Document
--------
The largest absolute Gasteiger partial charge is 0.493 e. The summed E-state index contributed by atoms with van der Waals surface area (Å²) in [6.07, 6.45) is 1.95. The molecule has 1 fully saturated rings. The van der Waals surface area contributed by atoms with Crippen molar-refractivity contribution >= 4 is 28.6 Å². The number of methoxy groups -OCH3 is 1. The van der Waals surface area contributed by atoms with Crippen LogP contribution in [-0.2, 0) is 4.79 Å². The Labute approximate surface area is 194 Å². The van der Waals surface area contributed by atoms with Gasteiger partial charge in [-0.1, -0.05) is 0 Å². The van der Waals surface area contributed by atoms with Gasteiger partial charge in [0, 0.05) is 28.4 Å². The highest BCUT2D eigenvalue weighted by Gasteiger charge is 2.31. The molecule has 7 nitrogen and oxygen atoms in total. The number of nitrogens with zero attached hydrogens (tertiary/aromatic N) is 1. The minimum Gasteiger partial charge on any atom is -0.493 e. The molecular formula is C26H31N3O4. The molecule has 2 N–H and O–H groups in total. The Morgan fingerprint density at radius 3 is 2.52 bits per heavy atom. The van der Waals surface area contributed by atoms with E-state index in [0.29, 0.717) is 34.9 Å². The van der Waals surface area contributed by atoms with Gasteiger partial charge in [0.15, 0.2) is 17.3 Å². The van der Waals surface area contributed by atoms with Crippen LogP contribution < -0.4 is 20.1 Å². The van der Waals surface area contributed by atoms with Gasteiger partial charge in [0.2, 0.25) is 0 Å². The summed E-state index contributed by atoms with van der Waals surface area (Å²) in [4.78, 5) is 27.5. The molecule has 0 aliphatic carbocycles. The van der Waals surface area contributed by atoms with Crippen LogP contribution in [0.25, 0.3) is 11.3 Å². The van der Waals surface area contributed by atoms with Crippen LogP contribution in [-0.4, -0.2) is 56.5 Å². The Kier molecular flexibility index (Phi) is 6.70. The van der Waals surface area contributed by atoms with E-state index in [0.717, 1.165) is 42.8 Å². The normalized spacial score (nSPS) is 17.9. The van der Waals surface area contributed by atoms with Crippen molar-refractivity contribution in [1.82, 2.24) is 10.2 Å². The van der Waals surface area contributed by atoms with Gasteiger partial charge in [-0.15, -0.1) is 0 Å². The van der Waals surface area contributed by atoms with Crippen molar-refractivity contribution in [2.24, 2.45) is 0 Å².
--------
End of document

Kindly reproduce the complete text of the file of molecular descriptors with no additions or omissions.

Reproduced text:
The largest absolute Gasteiger partial charge is 0.493 e. The summed E-state index contributed by atoms with van der Waals surface area (Å²) in [6.07, 6.45) is 1.95. The molecule has 1 fully saturated rings. The van der Waals surface area contributed by atoms with Crippen molar-refractivity contribution >= 4 is 28.6 Å². The number of methoxy groups -OCH3 is 1. The van der Waals surface area contributed by atoms with Crippen LogP contribution in [-0.2, 0) is 4.79 Å². The Labute approximate surface area is 194 Å². The van der Waals surface area contributed by atoms with Gasteiger partial charge in [-0.1, -0.05) is 0 Å². The van der Waals surface area contributed by atoms with Gasteiger partial charge in [0, 0.05) is 28.4 Å². The highest BCUT2D eigenvalue weighted by Gasteiger charge is 2.31. The molecule has 7 nitrogen and oxygen atoms in total. The number of nitrogens with zero attached hydrogens (tertiary/aromatic N) is 1. The minimum Gasteiger partial charge on any atom is -0.493 e. The molecular formula is C26H31N3O4. The molecule has 2 N–H and O–H groups in total. The Morgan fingerprint density at radius 3 is 2.52 bits per heavy atom. The van der Waals surface area contributed by atoms with E-state index in [0.29, 0.717) is 34.9 Å². The van der Waals surface area contributed by atoms with Gasteiger partial charge in [0.15, 0.2) is 17.3 Å². The van der Waals surface area contributed by atoms with Crippen LogP contribution < -0.4 is 20.1 Å². The van der Waals surface area contributed by atoms with Gasteiger partial charge in [0.2, 0.25) is 0 Å². The summed E-state index contributed by atoms with van der Waals surface area (Å²) in [4.78, 5) is 27.5. The molecule has 0 aliphatic carbocycles. The van der Waals surface area contributed by atoms with Crippen LogP contribution in [0.25, 0.3) is 11.3 Å². The van der Waals surface area contributed by atoms with Crippen LogP contribution in [-0.4, -0.2) is 56.5 Å². The Kier molecular flexibility index (Phi) is 6.70. The van der Waals surface area contributed by atoms with E-state index in [0.717, 1.165) is 42.8 Å². The normalized spacial score (nSPS) is 17.9. The van der Waals surface area contributed by atoms with Crippen molar-refractivity contribution in [1.82, 2.24) is 10.2 Å². The van der Waals surface area contributed by atoms with Gasteiger partial charge in [-0.15, -0.1) is 0 Å². The van der Waals surface area contributed by atoms with Crippen molar-refractivity contribution in [2.24, 2.45) is 0 Å².